A native of Scandanavia, swedes are believed to be a cross between a wild cabbage and a turnip, and are very popular in soups and casseroles!
How do we make sure we provide top quality swedes?
Simple – we grow them ourselves! Sam draws on 3 generations of horticultural experience to grow delicious, flavoursome and gourmet swedes. We only hand-pick swedes if they are heavy for their size (if they are light, it means they are dry on the inside). They must also have a smooth skin (no signs of wrinkles or wilting), and a creamy-white colour below their purple tops (the pigmentation is the result of natural sunlight exposure). The best indicator of maturity is to check around the stalk – this area needs to be firm, with no soft spots or other signs of decay. Finally, we examine the size, we put an emphasis on harvesting smaller swedes; they tend to be sweeter.
Where do we source our swedes from?
Our swedes usually come direct from our farm – planted, cultivated and hand-picked by Sam and the team. It thrives in our quick-draining and nutrient rich soils, however when conditions aren’t favourable to growing them on our farm (due to seasonality, crop rotation etc) we source swedes from other farmers in areas with similar geographical and climatic conditions (such as from other farms around Bacchus Marsh, or around Werribee).
What is the best way to keep swedes?
Swedes are best stored in a plastic bag in the fridge (optimal storage conditions are at 0°C and 90%-100% relative humidity). It’s best to keep moisture away from them; they tend to go mouldy when moisture-exposed.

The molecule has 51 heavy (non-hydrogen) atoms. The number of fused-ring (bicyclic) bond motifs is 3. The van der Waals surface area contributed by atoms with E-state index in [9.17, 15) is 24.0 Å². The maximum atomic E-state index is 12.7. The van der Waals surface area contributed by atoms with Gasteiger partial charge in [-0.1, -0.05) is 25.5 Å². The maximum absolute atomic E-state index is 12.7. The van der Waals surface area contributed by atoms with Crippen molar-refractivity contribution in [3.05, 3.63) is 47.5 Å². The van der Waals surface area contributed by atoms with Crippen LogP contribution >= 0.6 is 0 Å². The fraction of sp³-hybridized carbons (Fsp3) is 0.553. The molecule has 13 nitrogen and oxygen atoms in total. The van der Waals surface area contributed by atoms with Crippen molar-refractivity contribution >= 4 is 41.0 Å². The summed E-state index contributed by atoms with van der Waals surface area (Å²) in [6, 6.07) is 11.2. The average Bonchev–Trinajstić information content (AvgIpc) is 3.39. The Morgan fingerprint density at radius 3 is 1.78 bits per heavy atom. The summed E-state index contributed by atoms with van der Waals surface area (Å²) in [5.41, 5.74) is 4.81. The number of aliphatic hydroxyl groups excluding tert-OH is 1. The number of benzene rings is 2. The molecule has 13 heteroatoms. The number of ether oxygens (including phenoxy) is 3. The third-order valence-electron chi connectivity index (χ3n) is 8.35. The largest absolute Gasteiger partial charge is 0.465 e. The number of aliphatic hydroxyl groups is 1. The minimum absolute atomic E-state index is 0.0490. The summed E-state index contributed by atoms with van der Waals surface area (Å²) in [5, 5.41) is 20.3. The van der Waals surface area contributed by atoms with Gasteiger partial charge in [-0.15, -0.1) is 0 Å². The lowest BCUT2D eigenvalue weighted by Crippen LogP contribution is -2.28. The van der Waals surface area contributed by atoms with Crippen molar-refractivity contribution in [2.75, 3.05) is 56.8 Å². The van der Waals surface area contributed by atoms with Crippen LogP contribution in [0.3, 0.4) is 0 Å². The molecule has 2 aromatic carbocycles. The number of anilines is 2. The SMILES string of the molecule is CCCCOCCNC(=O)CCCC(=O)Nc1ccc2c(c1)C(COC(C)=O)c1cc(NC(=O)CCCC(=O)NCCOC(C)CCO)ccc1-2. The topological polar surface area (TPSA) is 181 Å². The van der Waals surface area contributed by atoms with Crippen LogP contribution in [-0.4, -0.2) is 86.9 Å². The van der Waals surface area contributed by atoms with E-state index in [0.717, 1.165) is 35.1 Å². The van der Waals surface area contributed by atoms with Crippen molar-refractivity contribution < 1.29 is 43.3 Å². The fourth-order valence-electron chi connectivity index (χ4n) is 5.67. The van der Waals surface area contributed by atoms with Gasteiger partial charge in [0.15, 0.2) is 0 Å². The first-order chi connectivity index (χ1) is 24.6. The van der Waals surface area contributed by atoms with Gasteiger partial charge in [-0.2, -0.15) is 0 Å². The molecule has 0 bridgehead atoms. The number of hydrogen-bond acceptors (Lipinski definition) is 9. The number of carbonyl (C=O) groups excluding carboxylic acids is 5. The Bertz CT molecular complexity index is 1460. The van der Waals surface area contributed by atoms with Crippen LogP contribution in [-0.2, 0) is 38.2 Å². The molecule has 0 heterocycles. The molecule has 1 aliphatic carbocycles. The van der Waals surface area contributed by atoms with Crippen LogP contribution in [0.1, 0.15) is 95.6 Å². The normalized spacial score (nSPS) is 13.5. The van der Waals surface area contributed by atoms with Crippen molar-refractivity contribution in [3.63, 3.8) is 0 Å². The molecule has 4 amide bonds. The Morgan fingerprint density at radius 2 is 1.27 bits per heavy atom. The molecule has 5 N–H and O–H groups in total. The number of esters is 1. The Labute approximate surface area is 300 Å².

Swedes nutritional information
Swedes are very rich in vitamin A and beta-carotene; they’re also a great source of vitamin C, niacin and fibre, and have a good mineral content (including calcium, magnesium, phosphorus, potassium and manganese).
Swedes serving tips and suggestions
Swedes have a great flavour – a delicate sweetness with a hint of freshness, probably a result of its cabbage origins. They’re also packed full of healthy goodies (see nutritional information above) and are very versatile (you can julienne them and serve them with dip, use them in a soup or stew, or add them to a casserole) – it is little wonder why they’re such a favourite in Scandinavia! The easiest way to cook them is to peel off their skin with a potato peeler, chop them into cubes, and boil them until soft (it should take approximately 20 minutes). From there, you can mash them, add them to soups, or eat them as they are. You can control the flavour by the method of cooking you choose – boiling dilutes the swede’s flavour, and roasting concentrates it.
*All weights are approx*